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Nelson Lakes

Natural Feature
Backpacker on Lake Rotoiti in New Zealand
© wildnerdpix / Alamy Stock Photo
As the start of the South Island’s Southern Alps mountain range, the Nelson Lakes National Park is an exciting place to explore for adventure seekers. With glacial lakes, red-and-silver beech forests and a network of mountain ranges, this picturesque area can be explored over a multi-day hike with stopovers at mountain huts. Day visitors can try one of the lakeside walks around Lake Rotoiti or Rotoroa.
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Hamilton Gardens

Botanical Garden, Park

The Hamilton Gardens is different to any other you’ll find in New Zealand. Unlike the ones in Queenstown, Wellington or Auckland, it is not a botanical garden in the strictest of terms. Rather, the 54-hectare (133.4-acre) park is a showcase of 21 gardens that symbolise the art and traditions of different civilisations, including Maori, European and Southeast Asian.

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Pelorus River

Natural Feature
Pelorus River, Marlborough, South Island, New Zealand
© Douglas Peebles Photography / Alamy Stock Photo
Situated between Picton and Nelson, the emerald-green waters of the Pelorus River are great for kayaking and whitewater rafting. If just driving by, stop at the Pelorus River bridge and do the loop walk that goes up one side of the river to a rope bridge, cross over and explore the native forest before heading back to the car park. There is also a walk down to the river itself for those who want to cool off in the river.
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Te Papa Tongarewa

Museum

A visit to Wellington is not complete without dropping by the Te Papa Museum. This is the place to familiarise yourself with local history, Maori culture and many other important aspects of New Zealand society. The regular line-up of exhibitions also make this a great place to keep coming back to.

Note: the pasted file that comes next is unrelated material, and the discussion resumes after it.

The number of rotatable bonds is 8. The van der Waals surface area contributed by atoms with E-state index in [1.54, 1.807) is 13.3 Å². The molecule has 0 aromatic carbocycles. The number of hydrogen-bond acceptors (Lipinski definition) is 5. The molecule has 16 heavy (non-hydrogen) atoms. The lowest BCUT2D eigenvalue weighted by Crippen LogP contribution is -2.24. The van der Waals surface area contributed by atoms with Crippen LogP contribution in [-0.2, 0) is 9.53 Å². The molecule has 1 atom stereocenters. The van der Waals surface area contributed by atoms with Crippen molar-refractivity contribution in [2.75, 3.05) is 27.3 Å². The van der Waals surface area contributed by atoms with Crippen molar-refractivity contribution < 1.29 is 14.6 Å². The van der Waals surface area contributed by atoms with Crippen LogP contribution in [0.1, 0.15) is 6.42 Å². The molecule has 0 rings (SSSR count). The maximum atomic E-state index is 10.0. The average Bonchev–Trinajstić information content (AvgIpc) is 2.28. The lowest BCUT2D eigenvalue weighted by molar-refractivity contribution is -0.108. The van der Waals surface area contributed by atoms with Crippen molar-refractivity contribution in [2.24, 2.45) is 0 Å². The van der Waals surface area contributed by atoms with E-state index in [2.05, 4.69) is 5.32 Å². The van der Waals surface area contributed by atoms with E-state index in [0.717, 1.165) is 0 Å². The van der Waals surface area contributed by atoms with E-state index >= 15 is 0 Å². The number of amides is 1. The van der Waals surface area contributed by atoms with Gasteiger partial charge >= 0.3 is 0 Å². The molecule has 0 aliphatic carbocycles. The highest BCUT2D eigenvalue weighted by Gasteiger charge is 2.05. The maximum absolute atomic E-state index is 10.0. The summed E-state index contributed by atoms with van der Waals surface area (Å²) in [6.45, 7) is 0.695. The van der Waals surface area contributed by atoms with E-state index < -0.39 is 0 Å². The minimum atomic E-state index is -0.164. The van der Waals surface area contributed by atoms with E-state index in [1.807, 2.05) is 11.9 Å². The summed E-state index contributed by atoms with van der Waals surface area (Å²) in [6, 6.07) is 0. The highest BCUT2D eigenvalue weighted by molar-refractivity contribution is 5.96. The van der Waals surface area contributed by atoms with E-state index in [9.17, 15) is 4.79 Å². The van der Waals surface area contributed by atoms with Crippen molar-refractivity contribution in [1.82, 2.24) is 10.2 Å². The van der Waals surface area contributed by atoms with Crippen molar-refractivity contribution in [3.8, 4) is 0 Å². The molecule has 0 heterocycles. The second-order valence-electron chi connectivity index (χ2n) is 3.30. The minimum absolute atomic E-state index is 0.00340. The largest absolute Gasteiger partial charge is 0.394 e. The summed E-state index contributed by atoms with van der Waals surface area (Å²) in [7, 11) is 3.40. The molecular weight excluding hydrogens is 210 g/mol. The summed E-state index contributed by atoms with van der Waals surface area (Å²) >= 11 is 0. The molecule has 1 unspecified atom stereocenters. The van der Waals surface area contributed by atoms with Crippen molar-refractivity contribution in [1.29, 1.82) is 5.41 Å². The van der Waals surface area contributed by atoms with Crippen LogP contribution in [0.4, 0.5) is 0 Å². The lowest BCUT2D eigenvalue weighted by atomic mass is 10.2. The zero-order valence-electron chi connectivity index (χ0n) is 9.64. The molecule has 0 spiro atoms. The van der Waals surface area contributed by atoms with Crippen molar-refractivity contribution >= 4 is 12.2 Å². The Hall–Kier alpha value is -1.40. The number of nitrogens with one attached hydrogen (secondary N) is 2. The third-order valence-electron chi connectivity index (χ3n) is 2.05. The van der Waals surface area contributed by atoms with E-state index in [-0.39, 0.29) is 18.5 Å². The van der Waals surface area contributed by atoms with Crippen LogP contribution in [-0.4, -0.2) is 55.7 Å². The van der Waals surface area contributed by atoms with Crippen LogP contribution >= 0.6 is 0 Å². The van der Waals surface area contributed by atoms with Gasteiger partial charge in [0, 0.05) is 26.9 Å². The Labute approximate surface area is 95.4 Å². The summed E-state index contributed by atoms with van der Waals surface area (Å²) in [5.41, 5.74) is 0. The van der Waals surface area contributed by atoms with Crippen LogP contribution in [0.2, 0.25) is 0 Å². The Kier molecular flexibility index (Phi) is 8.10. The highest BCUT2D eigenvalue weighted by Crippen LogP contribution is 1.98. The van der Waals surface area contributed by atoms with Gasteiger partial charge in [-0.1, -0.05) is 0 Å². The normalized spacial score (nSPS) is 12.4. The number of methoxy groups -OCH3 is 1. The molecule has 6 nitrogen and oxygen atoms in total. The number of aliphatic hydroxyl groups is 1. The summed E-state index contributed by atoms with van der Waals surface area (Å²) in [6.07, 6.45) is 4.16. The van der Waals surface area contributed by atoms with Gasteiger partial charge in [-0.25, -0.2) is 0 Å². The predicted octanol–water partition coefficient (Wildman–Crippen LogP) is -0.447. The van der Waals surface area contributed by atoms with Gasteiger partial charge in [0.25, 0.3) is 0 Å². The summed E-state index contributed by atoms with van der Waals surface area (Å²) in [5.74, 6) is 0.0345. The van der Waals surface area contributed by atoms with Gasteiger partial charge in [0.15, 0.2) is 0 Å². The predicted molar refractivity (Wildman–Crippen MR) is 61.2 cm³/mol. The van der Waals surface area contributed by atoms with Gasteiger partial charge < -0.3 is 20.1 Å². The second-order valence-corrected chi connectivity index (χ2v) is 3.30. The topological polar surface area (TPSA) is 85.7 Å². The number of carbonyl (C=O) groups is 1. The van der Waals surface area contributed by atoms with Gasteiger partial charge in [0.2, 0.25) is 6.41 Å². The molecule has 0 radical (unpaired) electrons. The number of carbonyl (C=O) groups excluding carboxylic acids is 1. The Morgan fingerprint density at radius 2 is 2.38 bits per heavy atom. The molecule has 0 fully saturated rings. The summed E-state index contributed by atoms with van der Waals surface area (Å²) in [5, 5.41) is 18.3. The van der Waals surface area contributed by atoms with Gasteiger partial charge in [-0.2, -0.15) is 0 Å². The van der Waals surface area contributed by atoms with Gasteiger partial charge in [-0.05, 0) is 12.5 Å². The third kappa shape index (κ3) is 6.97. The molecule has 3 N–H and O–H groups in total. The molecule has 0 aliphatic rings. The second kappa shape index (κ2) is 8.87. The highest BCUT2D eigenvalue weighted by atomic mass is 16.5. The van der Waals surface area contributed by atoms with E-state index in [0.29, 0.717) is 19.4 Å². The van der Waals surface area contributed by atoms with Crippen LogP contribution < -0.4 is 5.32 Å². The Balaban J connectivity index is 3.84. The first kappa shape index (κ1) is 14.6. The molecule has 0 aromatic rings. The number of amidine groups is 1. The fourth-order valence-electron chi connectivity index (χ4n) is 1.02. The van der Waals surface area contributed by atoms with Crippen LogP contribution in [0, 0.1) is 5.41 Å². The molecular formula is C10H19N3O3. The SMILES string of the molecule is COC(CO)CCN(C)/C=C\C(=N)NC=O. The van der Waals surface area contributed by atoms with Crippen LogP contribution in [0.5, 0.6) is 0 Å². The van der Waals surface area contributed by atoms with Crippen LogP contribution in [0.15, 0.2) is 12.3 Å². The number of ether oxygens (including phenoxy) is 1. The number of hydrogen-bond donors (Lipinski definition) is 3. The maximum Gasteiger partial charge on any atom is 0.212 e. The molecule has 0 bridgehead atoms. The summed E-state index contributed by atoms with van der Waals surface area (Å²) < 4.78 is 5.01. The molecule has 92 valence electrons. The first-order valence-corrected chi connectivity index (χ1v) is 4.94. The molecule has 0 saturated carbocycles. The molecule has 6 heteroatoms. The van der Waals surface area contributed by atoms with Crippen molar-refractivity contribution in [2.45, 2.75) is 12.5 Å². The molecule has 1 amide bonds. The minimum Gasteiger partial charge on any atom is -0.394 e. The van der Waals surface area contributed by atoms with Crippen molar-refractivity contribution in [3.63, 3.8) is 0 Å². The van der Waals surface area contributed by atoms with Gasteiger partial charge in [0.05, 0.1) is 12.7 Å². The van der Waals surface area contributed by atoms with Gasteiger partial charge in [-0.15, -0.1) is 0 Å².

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Atmosphere:

Family Friendly, Kid Friendly, Accessible (Wheelchair), Accessible (Blind), Accessible (Deaf)

Cape Palliser

Natural Feature
Cape Palliser lighthouse standing atop a cliff up 252 steps, New Zealand.
© Phil Crean A / Alamy Stock Photo

Head two hours outside of Wellington to soak up this coastal gem. Wildlife lovers should keep an eye out for the seals that lounge around Cape Palliser’s rocky beaches. If you want to get your heart racing, hike up the stone steps that lead to the lighthouse – the magnificent views are guaranteed to leave a lasting impression.

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Milford Sound

Natural Feature

Perhaps New Zealand’s most famous natural location, Milford Sound on the Southwest Coast of the South Island is an outdoor lover’s dream. This pristine environment with sparkling lakes bordered by towering glaciers and snow-capped cliffs is best explored on a cruise or a kayak with a local tour operator. The Sound can be explored on a day trip from Queenstown or Te Anau.

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Stewart Island

Natural Feature
View of Native Island from Stewart Island, Wohlers monument lookout, New Zealand
© Piter Lenk / Alamy Stock Photo
Often referred to as New Zealand’s third island, the subantarctic Stewart Island is situated 30km (19mi) from Bluff and is the southernmost tip of this Pacific island country. Most of the island is considered to be part of the Rakiura National Park and is a great place for hiking and spotting the elusive kiwi.
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Additional reporting by Bianca Ackroyd

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These recommendations were updated on September 9, 2020 to keep your travel plans fresh.